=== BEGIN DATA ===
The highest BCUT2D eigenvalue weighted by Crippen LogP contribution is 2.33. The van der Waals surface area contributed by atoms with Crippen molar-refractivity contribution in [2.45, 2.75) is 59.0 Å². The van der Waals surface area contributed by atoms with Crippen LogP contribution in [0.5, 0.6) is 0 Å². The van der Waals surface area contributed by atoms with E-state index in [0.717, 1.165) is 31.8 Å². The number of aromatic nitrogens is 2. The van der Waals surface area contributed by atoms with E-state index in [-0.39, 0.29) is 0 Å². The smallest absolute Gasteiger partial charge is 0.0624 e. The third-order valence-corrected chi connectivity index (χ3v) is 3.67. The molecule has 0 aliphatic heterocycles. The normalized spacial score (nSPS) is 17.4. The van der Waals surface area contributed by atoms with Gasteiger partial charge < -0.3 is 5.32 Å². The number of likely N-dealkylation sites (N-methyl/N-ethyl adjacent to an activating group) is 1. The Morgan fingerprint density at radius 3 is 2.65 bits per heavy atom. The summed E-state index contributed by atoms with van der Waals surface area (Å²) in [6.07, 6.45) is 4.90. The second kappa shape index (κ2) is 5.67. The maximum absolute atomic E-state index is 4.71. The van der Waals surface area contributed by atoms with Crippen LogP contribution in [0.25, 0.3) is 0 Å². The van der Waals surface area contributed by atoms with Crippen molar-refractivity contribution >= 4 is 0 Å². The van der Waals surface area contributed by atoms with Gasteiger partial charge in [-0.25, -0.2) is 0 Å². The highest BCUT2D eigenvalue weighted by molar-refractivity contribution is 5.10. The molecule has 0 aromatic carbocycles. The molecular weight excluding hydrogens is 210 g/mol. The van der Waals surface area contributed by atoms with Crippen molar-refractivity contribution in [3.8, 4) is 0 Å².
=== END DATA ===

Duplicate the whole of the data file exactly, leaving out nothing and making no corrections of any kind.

The highest BCUT2D eigenvalue weighted by Crippen LogP contribution is 2.33. The van der Waals surface area contributed by atoms with Crippen molar-refractivity contribution in [2.45, 2.75) is 59.0 Å². The van der Waals surface area contributed by atoms with Crippen LogP contribution in [0.5, 0.6) is 0 Å². The van der Waals surface area contributed by atoms with E-state index in [0.717, 1.165) is 31.8 Å². The number of aromatic nitrogens is 2. The van der Waals surface area contributed by atoms with E-state index in [-0.39, 0.29) is 0 Å². The smallest absolute Gasteiger partial charge is 0.0624 e. The third-order valence-corrected chi connectivity index (χ3v) is 3.67. The molecule has 0 aliphatic heterocycles. The normalized spacial score (nSPS) is 17.4. The van der Waals surface area contributed by atoms with Gasteiger partial charge < -0.3 is 5.32 Å². The number of likely N-dealkylation sites (N-methyl/N-ethyl adjacent to an activating group) is 1. The Morgan fingerprint density at radius 3 is 2.65 bits per heavy atom. The summed E-state index contributed by atoms with van der Waals surface area (Å²) in [6.07, 6.45) is 4.90. The second kappa shape index (κ2) is 5.67. The maximum absolute atomic E-state index is 4.71. The van der Waals surface area contributed by atoms with Crippen LogP contribution in [0.25, 0.3) is 0 Å². The van der Waals surface area contributed by atoms with Crippen molar-refractivity contribution >= 4 is 0 Å². The van der Waals surface area contributed by atoms with Gasteiger partial charge in [-0.25, -0.2) is 0 Å². The highest BCUT2D eigenvalue weighted by molar-refractivity contribution is 5.10. The molecule has 0 aromatic carbocycles. The molecular weight excluding hydrogens is 210 g/mol. The van der Waals surface area contributed by atoms with Crippen molar-refractivity contribution in [3.8, 4) is 0 Å².